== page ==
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The Federal Budget’s Superannuation Changes Explained

Superannuation Changes Explained

The 2021 Federal Budget was handed down on Tuesday 11 May 2021 and some key issues around superannuation were announced that impact pensioners, self-funded retirees and those looking to retire soon.

Below is an explanation of three key changes and how they may impact you now or in the future.

Repealing the work test for voluntary superannuation contributions

Currently, individuals aged 67 to 74 can only make voluntary contributions (both concessional and non-concessional) to their superannuation or receive contributions from their spouse if they meet the “work test”.

The “work test” stipulates that you must have worked at least 40 hours over 30 consecutive days in the relevant financial year or are eligible to contribute under the recent retiree work test exemption.

From July 1, 2022 the government will allow individuals aged 67 to 74 (inclusive) to make or receive non-concessional superannuation contributions or salary-sacrificed contributions without meeting the work test (but they will still be subject to existing contribution caps).

Removing the requirement to meet the work test when making non-concessional or salary sacrifice contributions will simplify the rules governing superannuation contributions and will increase flexibility for older Australians to save for their retirement through superannuation.

This measure is estimated to result in a decrease in receipts of $30 million over four years, and an increase in payments of $3.7 million over four years.

Individuals aged 67 to 74 years will still have to meet the work test to make personal deductible contributions.

Reducing the eligibility age for downsizer contributions

From July 1, Australians aged over 60 will be able to make a one-off, post-tax contribution of up to $300,000 per person (or $600,000 per couple) to their super when they sell their home. Previously, this scheme was only available to people aged over 65.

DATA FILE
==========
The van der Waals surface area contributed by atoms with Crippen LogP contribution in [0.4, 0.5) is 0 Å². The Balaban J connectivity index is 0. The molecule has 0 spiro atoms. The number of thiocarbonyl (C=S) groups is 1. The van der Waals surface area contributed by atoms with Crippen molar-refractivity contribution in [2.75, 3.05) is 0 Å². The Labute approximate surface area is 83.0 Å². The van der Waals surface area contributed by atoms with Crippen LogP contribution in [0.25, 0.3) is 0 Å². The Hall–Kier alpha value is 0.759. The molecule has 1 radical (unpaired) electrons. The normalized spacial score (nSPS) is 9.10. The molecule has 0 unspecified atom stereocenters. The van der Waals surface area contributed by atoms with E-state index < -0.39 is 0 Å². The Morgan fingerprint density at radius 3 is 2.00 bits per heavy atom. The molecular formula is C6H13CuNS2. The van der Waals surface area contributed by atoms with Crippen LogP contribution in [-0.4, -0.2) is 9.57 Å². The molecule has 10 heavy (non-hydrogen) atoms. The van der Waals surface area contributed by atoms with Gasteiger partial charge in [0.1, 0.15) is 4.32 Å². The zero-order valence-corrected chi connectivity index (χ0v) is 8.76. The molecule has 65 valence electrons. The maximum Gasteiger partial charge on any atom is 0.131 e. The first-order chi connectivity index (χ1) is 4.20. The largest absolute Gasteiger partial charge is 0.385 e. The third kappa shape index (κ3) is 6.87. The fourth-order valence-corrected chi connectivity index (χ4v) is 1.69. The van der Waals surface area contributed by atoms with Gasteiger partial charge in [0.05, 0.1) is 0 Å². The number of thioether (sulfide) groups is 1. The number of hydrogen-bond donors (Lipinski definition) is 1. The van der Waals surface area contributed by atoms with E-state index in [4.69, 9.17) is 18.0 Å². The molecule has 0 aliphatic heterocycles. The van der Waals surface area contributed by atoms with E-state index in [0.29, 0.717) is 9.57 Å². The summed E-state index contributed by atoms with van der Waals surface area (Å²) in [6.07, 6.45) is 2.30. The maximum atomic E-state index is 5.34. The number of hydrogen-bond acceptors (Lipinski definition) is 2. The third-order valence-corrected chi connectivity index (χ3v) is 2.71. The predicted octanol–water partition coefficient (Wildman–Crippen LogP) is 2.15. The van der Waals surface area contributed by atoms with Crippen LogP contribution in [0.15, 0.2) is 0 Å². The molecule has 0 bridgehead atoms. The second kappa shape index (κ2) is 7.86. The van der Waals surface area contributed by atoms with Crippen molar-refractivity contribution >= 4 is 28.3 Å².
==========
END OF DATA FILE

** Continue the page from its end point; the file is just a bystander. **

These contributions are (mostly) exempt from caps placed on super contributions, and the scheme will allow empty-nesters to consider downsizing to a home that better suits their needs, thereby freeing up the stock of larger homes for younger families.

There is also something for older Australians who own their home and want to use some of the equity in it to boost their retirement income without selling up.

The government has tweaked its Pension Loans Scheme (PLS) to allow lump-sum payments, meaning eligible singles and couples could have almost $20,000 more per year.

Retirees who own their own homes can get their hands on some extra cash each week by borrowing against the value of their property — the balance of the loan is paid when the property is sold.

According to the Budget, eligible people will be able to receive a maximum lump-sum advance payment equal to 50 per cent of the maximum age pension, equating to around $12,385 for singles and $18,670 for couples.

Relaxing residency requirements for self-managed super funds

The Government will relax residency requirements for SMSFs and small APRA-regulated funds (SAFs) by extending the central control and management test safe harbour from two to five years for SMSFs.

The measure will have effect from the start of the first financial year after Royal Assent of the enabling legislation, which the Government expects to have occurred prior to 1 July 2022.

This measure will allow SMSF and SAF members to continue to contribute to their preferred superannuation fund whilst undertaking overseas work and education opportunities, ensuring parity with members of large APRA-regulated funds.

SMSF trustees living overseas will be able to maintain control of their funds for five years, up from two years previously, and the active member test will also be removed for both fund types.

If you would like to gain further insight into how the 2021 Federal Budget may impact you and your unique situation, please give us a call on 07 5606 6055.

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